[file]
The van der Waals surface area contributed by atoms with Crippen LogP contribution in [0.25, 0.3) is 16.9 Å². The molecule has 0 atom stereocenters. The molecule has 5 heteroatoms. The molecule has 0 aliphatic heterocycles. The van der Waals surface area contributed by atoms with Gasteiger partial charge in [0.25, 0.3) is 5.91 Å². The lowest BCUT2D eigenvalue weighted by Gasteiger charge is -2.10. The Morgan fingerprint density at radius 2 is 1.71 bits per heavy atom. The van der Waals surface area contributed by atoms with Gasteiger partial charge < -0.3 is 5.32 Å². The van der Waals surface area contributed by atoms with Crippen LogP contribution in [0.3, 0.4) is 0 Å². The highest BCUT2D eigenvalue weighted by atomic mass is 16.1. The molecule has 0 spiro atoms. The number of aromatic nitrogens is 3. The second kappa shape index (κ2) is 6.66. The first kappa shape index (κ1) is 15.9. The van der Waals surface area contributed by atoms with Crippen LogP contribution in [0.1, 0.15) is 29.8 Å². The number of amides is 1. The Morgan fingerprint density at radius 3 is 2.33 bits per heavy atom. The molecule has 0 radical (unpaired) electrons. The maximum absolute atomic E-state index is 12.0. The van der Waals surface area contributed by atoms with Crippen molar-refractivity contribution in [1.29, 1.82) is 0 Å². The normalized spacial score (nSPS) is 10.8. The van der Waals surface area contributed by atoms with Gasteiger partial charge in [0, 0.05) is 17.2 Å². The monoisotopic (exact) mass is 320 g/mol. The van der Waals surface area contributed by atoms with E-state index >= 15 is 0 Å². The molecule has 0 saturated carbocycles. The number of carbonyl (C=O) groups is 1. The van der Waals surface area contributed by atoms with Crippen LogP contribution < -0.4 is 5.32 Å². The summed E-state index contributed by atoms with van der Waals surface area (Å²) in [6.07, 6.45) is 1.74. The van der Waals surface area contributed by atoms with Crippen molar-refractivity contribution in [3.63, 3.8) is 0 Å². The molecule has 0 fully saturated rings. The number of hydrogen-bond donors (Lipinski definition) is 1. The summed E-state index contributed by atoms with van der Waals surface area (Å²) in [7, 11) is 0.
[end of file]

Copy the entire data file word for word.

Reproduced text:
The van der Waals surface area contributed by atoms with Crippen LogP contribution in [0.25, 0.3) is 16.9 Å². The molecule has 0 atom stereocenters. The molecule has 5 heteroatoms. The molecule has 0 aliphatic heterocycles. The van der Waals surface area contributed by atoms with Gasteiger partial charge in [0.25, 0.3) is 5.91 Å². The lowest BCUT2D eigenvalue weighted by Gasteiger charge is -2.10. The Morgan fingerprint density at radius 2 is 1.71 bits per heavy atom. The van der Waals surface area contributed by atoms with Gasteiger partial charge < -0.3 is 5.32 Å². The van der Waals surface area contributed by atoms with Crippen LogP contribution in [0.3, 0.4) is 0 Å². The highest BCUT2D eigenvalue weighted by atomic mass is 16.1. The molecule has 0 spiro atoms. The number of aromatic nitrogens is 3. The second kappa shape index (κ2) is 6.66. The first kappa shape index (κ1) is 15.9. The van der Waals surface area contributed by atoms with Crippen LogP contribution in [0.1, 0.15) is 29.8 Å². The number of amides is 1. The Morgan fingerprint density at radius 3 is 2.33 bits per heavy atom. The molecule has 0 radical (unpaired) electrons. The maximum absolute atomic E-state index is 12.0. The van der Waals surface area contributed by atoms with Crippen molar-refractivity contribution in [1.29, 1.82) is 0 Å². The normalized spacial score (nSPS) is 10.8. The van der Waals surface area contributed by atoms with Gasteiger partial charge in [0, 0.05) is 17.2 Å². The monoisotopic (exact) mass is 320 g/mol. The van der Waals surface area contributed by atoms with E-state index >= 15 is 0 Å². The molecule has 0 saturated carbocycles. The number of carbonyl (C=O) groups is 1. The van der Waals surface area contributed by atoms with Crippen LogP contribution < -0.4 is 5.32 Å². The summed E-state index contributed by atoms with van der Waals surface area (Å²) in [6.07, 6.45) is 1.74. The van der Waals surface area contributed by atoms with Crippen molar-refractivity contribution in [3.63, 3.8) is 0 Å². The molecule has 0 fully saturated rings. The number of hydrogen-bond donors (Lipinski definition) is 1. The summed E-state index contributed by atoms with van der Waals surface area (Å²) in [7, 11) is 0.